There are fascinating stories to be told about how the bestselling YA adventure The Knife of Letting Go mutated into much-delayed big screen misstep Chaos Walking. There’s an original script by Charlie Kaufman, umpteen drafts from a string of other writers soon after, a bloated $100m budget, reshoots from a different director and a hot young cast who aged quickly as the film spent over three years in the edit. Tales of strife and struggle, all of which would be more compelling than the final film itself, a delayed, mostly drab, attempt to cash in on the post-Hunger Games thirst to watch dystopian tales of attractive yet grubby young people rallying against the system.
It’s a film that should have been a major disaster but ends up being just a minor one instead, watchable enough in parts, with the lowest of expectations, but not enough to warrant the time and money that’s been funnelled into it. The biggest problem that the director Doug Liman (no stranger to tortured productions or cursed pandemic movies) has is trying to visualise the main conceit from Patrick Ness’s novel, a tricky idea that might have worked on page but on the big screen, it’s dead on arrival. In the nearish future, a community of men live as part of the New World, left to their own devices after all of the women were killed by the Spackle, a race of malevolent aliens. Each man is followed by his own “noise”, a mist of thoughts and fears that must be controlled or will reveal their innermost secrets to those around.
Local boy Todd (Tom Holland) struggles to do this, to maintain his privacy, a problem that gets out of hand when a crash landing leaves a young woman in his sights. Viola (Daisy Ridley) is immediately seen as a threat by the men as women don’t have the same noise surrounding them and she is soon targeted by the town’s flamboyant, and ferocious, mayor, David (Mads Mikkelsen having some sneery fun). Forced to flee, Todd decides to join her as they make their way over unknown terrain, finding out that the truths they held dear might not be true at all.
There are many things that slightly miss the mark here, from the underwritten huh-who-what-why characters to the under-explained specifics of the world around them, but nothing is quite as jarringly off target as the visualised streams of consciousness, confusing throughout, ugly at times and when a crowd of men are thinking at once, extremely annoying. Closely resembling the look of the shimmer from Alex Garland’s adaptation of Annihilation, it’s an ungainly blue and purple maelstrom of faces, words and ideas that’s so astoundingly misbegotten that it crushes the film from the start. It’s not necessarily Liman’s fault per se – I’d be hard-pressed to figure out how anyone could have made it work – but it’s a niggling problem that affects almost every scene and, along with many other elements, ensures that this franchise won’t stretch past its first chapter.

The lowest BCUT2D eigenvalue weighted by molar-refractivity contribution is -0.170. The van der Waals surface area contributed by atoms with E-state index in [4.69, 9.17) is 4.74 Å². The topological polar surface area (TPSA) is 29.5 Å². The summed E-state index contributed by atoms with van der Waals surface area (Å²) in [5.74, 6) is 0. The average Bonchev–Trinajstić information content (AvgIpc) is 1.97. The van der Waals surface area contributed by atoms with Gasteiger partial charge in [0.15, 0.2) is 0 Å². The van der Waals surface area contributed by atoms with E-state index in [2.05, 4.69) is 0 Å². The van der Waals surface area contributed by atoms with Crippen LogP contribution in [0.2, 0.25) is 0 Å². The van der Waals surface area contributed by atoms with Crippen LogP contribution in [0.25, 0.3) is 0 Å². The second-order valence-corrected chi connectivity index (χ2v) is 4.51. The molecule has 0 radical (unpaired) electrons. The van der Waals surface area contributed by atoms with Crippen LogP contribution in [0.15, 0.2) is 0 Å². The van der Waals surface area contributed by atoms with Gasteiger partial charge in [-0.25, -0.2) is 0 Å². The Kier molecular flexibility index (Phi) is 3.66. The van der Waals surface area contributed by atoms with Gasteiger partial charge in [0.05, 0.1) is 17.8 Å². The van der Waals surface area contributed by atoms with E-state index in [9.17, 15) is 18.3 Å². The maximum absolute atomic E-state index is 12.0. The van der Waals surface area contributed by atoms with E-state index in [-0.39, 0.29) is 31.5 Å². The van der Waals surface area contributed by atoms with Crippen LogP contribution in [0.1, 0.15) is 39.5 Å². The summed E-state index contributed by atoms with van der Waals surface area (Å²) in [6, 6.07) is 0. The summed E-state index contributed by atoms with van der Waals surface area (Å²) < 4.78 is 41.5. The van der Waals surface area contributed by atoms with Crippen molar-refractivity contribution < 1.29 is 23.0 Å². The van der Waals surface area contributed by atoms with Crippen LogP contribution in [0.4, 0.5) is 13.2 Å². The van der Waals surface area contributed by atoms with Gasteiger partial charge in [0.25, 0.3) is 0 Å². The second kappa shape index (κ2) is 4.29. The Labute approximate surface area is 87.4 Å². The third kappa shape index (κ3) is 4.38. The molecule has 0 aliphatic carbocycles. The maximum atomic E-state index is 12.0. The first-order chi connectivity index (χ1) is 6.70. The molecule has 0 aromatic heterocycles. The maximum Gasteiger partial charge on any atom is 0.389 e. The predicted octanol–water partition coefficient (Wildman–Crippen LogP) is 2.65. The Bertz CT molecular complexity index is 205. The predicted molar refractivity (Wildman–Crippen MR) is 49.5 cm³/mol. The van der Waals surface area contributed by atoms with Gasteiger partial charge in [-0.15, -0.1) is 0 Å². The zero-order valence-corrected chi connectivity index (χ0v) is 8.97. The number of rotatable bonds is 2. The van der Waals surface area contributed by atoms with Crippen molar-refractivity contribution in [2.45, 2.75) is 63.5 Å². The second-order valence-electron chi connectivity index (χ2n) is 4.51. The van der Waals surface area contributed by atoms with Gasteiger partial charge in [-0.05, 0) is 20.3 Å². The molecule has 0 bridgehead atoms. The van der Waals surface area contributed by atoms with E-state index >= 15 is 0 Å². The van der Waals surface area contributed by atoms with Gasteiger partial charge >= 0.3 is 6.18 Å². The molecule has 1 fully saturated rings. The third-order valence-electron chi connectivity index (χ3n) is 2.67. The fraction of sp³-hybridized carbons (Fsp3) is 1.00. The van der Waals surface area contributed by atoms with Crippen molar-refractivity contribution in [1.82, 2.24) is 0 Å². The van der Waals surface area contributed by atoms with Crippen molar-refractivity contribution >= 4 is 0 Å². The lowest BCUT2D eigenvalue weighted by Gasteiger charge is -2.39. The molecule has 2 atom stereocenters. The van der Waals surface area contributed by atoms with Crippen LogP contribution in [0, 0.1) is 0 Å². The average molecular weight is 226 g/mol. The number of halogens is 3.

There’s such darkness to the set-up but the film avoids confronting difficult questions and Liman hopes we might stop asking them if there’s enough running and jumping to distract us. For that, Holland and Ridley are solid enough, both comfortable within physically active franchise fodder by now, but they’re left undernourished by a script that never bothers to give either of them the vaguest of characterisation and so a dynamic between the pair never really materialises. The exhaustingly redrafted script means that there are characters who come and go, embodied by talented actors, but who don’t make enough sense, leaving one tempted to check Ness’s source material for clarity (David Oyelowo’s fiery preacher is a particular casualty). The lush green world is pretty to look at and there’s an expensive scope to the film but too much of the styling is YA Dystopia 101 and so it never feels like anything we haven’t seen before.
The scrappy final act is made even scrappier when you see how much older Holland and Ridley look in the clearly reshot scenes (Liman worked with the Don’t Breathe director Fede Álvarez on these) and the epilogue, shot almost two years after the rest of the film, is an almost comically clumsy way to close out one of the pandemic’s clumsiest offerings. Chaos Lumbering would be more fitting.